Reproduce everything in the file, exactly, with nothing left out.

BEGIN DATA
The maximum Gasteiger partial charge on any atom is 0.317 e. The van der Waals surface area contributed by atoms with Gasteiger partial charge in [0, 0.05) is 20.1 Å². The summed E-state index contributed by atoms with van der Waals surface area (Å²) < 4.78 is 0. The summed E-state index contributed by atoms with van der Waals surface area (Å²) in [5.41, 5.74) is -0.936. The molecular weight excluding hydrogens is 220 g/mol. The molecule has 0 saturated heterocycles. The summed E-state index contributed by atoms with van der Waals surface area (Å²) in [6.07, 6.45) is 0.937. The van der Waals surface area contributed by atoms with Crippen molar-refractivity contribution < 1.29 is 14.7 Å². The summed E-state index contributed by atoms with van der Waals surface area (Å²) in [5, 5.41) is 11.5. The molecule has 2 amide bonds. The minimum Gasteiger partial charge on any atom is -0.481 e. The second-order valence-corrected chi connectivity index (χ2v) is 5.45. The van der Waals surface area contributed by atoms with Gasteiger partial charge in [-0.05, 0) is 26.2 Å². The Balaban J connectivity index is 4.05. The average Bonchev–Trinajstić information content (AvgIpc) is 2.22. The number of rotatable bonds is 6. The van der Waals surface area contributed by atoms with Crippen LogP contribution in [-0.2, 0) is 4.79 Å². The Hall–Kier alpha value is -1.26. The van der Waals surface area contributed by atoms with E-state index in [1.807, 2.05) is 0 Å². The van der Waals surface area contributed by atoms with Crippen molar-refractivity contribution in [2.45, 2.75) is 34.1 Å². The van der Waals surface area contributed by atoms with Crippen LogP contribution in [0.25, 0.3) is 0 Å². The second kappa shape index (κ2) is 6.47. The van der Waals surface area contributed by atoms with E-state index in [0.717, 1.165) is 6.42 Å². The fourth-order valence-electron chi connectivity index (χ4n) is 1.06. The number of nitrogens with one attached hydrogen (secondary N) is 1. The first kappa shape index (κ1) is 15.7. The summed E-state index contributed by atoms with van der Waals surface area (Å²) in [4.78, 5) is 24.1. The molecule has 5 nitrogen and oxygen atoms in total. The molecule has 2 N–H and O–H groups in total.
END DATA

The maximum Gasteiger partial charge on any atom is 0.317 e. The van der Waals surface area contributed by atoms with Gasteiger partial charge in [0, 0.05) is 20.1 Å². The summed E-state index contributed by atoms with van der Waals surface area (Å²) < 4.78 is 0. The summed E-state index contributed by atoms with van der Waals surface area (Å²) in [5.41, 5.74) is -0.936. The molecular weight excluding hydrogens is 220 g/mol. The molecule has 0 saturated heterocycles. The summed E-state index contributed by atoms with van der Waals surface area (Å²) in [6.07, 6.45) is 0.937. The van der Waals surface area contributed by atoms with Crippen molar-refractivity contribution < 1.29 is 14.7 Å². The summed E-state index contributed by atoms with van der Waals surface area (Å²) in [5, 5.41) is 11.5. The molecule has 2 amide bonds. The minimum Gasteiger partial charge on any atom is -0.481 e. The second-order valence-corrected chi connectivity index (χ2v) is 5.45. The van der Waals surface area contributed by atoms with Gasteiger partial charge in [-0.05, 0) is 26.2 Å². The Balaban J connectivity index is 4.05. The average Bonchev–Trinajstić information content (AvgIpc) is 2.22. The number of rotatable bonds is 6. The van der Waals surface area contributed by atoms with Crippen LogP contribution in [-0.2, 0) is 4.79 Å². The Hall–Kier alpha value is -1.26. The van der Waals surface area contributed by atoms with E-state index in [1.807, 2.05) is 0 Å². The van der Waals surface area contributed by atoms with Crippen molar-refractivity contribution in [2.45, 2.75) is 34.1 Å². The van der Waals surface area contributed by atoms with Crippen LogP contribution in [0.25, 0.3) is 0 Å². The second kappa shape index (κ2) is 6.47. The van der Waals surface area contributed by atoms with E-state index in [0.717, 1.165) is 6.42 Å². The fourth-order valence-electron chi connectivity index (χ4n) is 1.06. The number of nitrogens with one attached hydrogen (secondary N) is 1. The first kappa shape index (κ1) is 15.7. The summed E-state index contributed by atoms with van der Waals surface area (Å²) in [4.78, 5) is 24.1. The molecule has 5 nitrogen and oxygen atoms in total. The molecule has 2 N–H and O–H groups in total.